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STEVE DESHAZO: Zeglinski is Cavs’ X factor

GIVEN HIS choice, Sammy Zeglinski would probably vote to move the Atlantic Coast Conference basketball tournament to the University of Maryland’s Comcast Center. In his last two visits there, Virginia’s fifth-year senior guard has scored a combined 45 points in leading the Cavaliers to a pair of victories.

It’s been a rare spot of consistency for a player whose career path has resembled a sine curve, with equal good times and frustrations. There have been high-scoring games, as well as recurring leg injuries and a prolonged shooting slump this season.

And as the Cavaliers prepare to open the ACC tournament Friday in Atlanta’s Phillips Arena, he’s hoping for one final upturn.

“Sammy’s had a really interesting year,” Virginia coach Tony Bennett said after Zeglinski matched his season high with 20 points in Sunday’s 75–72 overtime victory at Maryland. “I’m so happy he’s responded.

“He’s been through struggles and slumps, but I know he’s still got some good basketball left in him.”

The Cavaliers (22–8) certainly hope so. Mike Scott has done yeoman’s work this season, but the all-ACC forward can carry his depleted team only so far. When his teammates go cold on their outside shots, Scott draws more attention than a Justin Bieber ticket giveaway.

That’s why Zeglinski’s 4-for-9 performance from 3-point range was critical to Sunday’s win—and may be a good omen for the Cavaliers’ postseason chances.

“That was very big,” said Scott, who scored a career-high 35 points against the Terps. “I don’t worry about stats. Sammy’s got a lot of heart.”

The numbers don’t lie, though. Zeglinski entered his final season as a career 36 percent long-range shooter, and only four Cavaliers have made more career 3-pointers than his 198.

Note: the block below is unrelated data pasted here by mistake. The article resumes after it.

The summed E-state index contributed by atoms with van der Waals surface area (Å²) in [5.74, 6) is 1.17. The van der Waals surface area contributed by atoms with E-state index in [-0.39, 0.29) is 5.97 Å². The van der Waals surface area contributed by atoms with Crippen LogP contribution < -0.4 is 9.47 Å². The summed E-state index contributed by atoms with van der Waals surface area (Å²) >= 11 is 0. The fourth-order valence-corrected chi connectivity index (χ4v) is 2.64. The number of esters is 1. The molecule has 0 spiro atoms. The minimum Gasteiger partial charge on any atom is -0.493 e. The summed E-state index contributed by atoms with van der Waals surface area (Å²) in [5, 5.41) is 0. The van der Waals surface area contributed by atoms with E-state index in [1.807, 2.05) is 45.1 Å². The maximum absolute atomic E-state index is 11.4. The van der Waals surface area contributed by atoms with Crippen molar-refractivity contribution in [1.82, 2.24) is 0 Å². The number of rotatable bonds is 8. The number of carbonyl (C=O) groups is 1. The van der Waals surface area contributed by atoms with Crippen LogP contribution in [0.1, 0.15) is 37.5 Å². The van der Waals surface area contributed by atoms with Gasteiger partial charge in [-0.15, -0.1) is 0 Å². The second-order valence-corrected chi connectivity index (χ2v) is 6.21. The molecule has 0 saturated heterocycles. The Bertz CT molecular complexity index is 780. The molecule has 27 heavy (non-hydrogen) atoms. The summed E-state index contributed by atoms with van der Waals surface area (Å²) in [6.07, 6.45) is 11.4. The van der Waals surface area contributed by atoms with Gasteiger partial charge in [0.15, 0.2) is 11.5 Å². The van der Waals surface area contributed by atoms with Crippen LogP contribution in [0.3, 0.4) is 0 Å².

But in Virginia’s seven ACC losses, Zeglinski was a combined 8-for-43 (19 percent) on 3-pointers. In their nine wins, he’s 20-for-52 (38 percent).

That’s what makes him Virginia’s X factor, and his play may have an even bigger impact than Scott’s on the Cavaliers’ chances.

To his credit, Zeglinski hasn’t let his shooting percentage define him, and finds other ways to contribute even when his shot isn’t falling.

He’s been the Cavaliers’ No. 2 ball-handler and has improved his defense enough that Bennett trusted him to guard the ACC’s leading scorer, Maryland’s Terrell Stoglin, for much of Sunday’s game.

“I always go into games thinking of ways I can impact the game,” Zeglinski said. “Whether it’s rebounding, defense or using my basketball IQ. I’ve got a lot of experience. I’m not really worried about my scoring.”

But it sure helps the Cavaliers’ cause when he does.

Two of Virginia’s starters have severe offensive limitations: Junior point guard Jontel Evans averages 6.7 points a game, and sophomore forward Akil Mitchell 3.8. Joe Harris, the team’s No. 2 scorer at 11.4, is playing with a broken left (non-shooting) hand, and promising freshman guard Malcolm Brogdon is sidelined indefinitely with an undisclosed foot injury.

So when Zeglinski can keep opposing defenses honest, “it makes us a lot better,” Evans said. “It takes a lot of pressure off Mike and Joe when he’s hitting and getting to the basket.”

After a rash of injuries and transfers, the Cavaliers have just seven healthy scholarship players available for the postseason. Having Scott and the nation’s second-ranked scoring defense has kept them competitive against all odds this season, but their margin for error is slight.

That’s why the Cavaliers are hoping Zeglinski has emerged from his shooting funk at the right time—and that Sunday’s performance was a good omen.

“That’s what he’s supposed to do,” Scott said. “That’s what he’d better do.”

Steve DeShazo: 540/374-5443

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